I disagree with this. I don’t envision “retirement” as only being completely sedentary and disassociated with regular society…sitting on a beach somewhere. Certainly there can be days like that when you’re retired, but there can also be days when you’re productive. And being productive sometimes pays and sometimes it doesn’t. If you have a blog are you no longer “retired”? You are somehow precluded from ever earning money again, even if it’s something you’d otherwise enjoy and do for free? That’s crazy talk. To me being retired means being free to do whatever you want. If it’s “productive”, so be it. If it’s not, so be it. It’s almost like you have to sloth around on a couch all day for some people to consider you “retired”. If you write a book about your “early retirement”, you’re no longer retired because you wrote a book. What if you gave it away for free? Now you didn’t do anything “economically productive”, so you must still be retired? That’s just crazy.

    I much prefer Mr. Money Mustache’s take on this, as he posted today:

    http://www.mrmoneymustache.com/2013/02/13/mr-money-mustache-vs-the-internet-retirement-police/

    Best wishes.

    1. I read that article too. I plan on retiring at age 35. And I’m going to consider myself both financially independent and retired. Because the two terms mean the same thing.

      I think there is a difference between the terms independent financially and financial independence. The first meaning you can pay your bills on your own, the second meaning you don’t NEED to actively pursue money for the rest of your life.

    2. Mantra,

      I disagree with MMM on this point. Specifically because the most commonly understood definition of retirement conjurers up images of old people spending their days with grandkids, or on beaches, etc. I am not going to redefine words and then act surprised and slightly hostile when the majority of people don’t understand what I’m saying.

      I wish to differentiate between FI and retirement. FI gives you the ability to do whatever you want. But it doesn’t imply anything more than that.

      Retirement is a personal choice to use your financial independence to no longer do much of economic value. You don’t have sit on the couch all day watching TV, but you shouldn’t be overseeing a fleet of rental property, holding a part time job, holding a full time job, being an entrepreneur, etc.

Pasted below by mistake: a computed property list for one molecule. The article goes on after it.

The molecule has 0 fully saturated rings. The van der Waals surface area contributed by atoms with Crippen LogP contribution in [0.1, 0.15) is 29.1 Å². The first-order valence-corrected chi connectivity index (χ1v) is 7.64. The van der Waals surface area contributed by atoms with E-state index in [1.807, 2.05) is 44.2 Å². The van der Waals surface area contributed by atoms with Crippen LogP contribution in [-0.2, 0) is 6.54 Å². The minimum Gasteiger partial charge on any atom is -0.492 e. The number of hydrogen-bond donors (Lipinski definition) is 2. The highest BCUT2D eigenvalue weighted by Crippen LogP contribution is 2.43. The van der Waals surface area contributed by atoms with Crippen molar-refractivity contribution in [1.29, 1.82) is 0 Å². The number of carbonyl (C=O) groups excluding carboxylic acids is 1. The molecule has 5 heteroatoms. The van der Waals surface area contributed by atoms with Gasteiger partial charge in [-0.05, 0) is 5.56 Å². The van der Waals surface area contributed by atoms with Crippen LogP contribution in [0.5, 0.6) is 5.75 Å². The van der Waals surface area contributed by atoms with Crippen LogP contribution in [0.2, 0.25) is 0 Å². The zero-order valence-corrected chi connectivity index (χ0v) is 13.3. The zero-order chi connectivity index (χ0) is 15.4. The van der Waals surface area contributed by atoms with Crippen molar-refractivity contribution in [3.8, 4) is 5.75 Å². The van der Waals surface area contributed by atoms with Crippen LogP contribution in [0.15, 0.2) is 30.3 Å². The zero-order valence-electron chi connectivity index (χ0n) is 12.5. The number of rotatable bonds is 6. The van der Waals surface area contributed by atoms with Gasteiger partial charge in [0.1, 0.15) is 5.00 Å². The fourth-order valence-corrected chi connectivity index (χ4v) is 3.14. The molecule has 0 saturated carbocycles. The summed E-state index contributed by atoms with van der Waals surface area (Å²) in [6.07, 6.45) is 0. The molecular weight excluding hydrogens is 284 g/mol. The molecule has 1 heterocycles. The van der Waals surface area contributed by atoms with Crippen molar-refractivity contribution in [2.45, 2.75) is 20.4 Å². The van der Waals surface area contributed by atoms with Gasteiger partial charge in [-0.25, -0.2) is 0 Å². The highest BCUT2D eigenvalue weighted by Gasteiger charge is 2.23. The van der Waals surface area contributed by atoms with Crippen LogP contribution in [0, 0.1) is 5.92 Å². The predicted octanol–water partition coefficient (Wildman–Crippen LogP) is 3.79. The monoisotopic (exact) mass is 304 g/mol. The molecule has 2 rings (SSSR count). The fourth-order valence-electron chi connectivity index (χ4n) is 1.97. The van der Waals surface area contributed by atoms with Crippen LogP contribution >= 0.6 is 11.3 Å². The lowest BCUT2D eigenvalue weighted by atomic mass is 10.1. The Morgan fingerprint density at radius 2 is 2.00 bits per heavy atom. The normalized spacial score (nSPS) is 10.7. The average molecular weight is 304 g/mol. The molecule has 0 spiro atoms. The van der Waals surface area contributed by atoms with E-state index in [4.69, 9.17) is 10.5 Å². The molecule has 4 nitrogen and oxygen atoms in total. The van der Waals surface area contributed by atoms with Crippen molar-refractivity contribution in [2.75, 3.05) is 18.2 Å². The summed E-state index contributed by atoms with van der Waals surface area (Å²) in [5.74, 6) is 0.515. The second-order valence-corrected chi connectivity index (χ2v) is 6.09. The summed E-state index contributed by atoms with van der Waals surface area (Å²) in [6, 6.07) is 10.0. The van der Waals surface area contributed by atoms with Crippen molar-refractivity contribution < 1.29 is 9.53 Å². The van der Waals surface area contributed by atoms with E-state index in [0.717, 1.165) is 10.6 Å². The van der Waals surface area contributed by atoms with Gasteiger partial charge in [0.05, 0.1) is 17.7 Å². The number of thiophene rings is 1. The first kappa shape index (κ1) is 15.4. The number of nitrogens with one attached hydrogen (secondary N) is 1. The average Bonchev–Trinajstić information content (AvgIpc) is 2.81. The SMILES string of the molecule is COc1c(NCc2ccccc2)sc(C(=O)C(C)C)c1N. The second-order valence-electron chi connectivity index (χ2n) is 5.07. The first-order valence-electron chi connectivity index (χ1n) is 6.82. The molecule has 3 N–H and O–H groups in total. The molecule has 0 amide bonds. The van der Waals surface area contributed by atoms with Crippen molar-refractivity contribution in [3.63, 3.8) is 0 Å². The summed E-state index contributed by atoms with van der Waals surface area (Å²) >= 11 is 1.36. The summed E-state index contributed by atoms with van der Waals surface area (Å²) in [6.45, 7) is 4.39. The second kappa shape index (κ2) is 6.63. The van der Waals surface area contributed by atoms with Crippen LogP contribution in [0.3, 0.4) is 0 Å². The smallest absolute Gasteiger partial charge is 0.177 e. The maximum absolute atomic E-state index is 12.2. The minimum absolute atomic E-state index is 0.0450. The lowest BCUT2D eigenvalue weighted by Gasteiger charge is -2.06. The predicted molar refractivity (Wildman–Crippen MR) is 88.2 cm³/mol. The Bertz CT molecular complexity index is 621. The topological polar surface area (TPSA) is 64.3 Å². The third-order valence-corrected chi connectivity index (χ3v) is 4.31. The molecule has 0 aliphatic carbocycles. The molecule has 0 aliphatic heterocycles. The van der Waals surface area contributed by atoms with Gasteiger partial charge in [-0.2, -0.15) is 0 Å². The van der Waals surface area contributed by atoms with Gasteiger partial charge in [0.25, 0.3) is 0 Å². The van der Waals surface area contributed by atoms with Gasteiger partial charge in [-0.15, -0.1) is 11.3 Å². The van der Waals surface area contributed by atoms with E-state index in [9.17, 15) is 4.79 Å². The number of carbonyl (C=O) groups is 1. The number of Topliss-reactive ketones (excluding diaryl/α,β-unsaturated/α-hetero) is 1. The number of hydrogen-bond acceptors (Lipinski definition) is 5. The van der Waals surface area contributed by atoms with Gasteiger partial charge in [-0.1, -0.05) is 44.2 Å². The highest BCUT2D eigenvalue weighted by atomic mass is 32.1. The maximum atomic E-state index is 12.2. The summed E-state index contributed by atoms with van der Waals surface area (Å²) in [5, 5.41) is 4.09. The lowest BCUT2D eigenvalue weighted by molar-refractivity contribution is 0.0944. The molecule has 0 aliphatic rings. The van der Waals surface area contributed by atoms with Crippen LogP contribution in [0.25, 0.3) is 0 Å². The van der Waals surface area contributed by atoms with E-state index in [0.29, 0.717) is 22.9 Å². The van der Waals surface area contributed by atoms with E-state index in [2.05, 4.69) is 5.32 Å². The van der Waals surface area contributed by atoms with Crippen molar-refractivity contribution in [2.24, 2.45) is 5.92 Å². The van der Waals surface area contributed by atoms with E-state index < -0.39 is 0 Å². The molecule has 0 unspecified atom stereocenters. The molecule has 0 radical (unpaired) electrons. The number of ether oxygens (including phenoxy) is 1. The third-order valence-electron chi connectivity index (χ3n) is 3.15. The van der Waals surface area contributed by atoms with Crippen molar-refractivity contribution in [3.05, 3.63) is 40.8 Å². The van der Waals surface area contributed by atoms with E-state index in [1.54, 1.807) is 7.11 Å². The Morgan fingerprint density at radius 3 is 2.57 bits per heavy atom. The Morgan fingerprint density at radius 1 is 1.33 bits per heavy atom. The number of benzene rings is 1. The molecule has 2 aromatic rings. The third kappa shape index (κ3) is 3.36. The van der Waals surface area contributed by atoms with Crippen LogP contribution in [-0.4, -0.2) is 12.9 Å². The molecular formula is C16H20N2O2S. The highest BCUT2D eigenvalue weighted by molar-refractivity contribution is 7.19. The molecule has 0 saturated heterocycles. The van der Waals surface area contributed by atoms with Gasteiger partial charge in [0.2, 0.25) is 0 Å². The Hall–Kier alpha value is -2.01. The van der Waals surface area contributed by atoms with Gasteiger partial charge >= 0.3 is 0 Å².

Where I see a grey area is for creative types and other hobby-jobs. If you retire from a traditional job and become an artist who makes money from selling art, or writing books, etc. Is that a job or retirement? Unfortunately, my answer for this sadly defaults to a variation of the Miller Test.

      But I do feel that certain segments of the early retirement community takes a few too many liberties with the word retirement. A few years ago it was in vogue in the lifestyle design circuit for people to aspire to “retire” when all they did was career shift from a corporate desk job to blogging and hocking e-books. They basically traded a full time job for full time internet entrepreneurship. Career shifts are not retirement as you’re still dependent on working in order to support yourself.

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  8. Integrator@financiallyintegrated.com says:

    My FI,
    I do agree with your definitions. To me financial independence suggests that I could stop working if I chose to because I the financial means to not have to work. In all likelihood, I would continue to work past this point.
    Retirement to me suggests that I would have no intention to rejoin/continue in any organized workforce. I’m content to kick back, doing whatever it is I love to do. That may involve some mental stimulation, it may not, but certainly I don’t envisage any sort of “organized work” where I stroll up for a paycheck.

  9. Very concise article I must admit. I think dependence on the employment or any other things apart from yourself it is like hoping for the wind that blows.

    It might change and ruin the journey. Rather risky and uncertain strategy.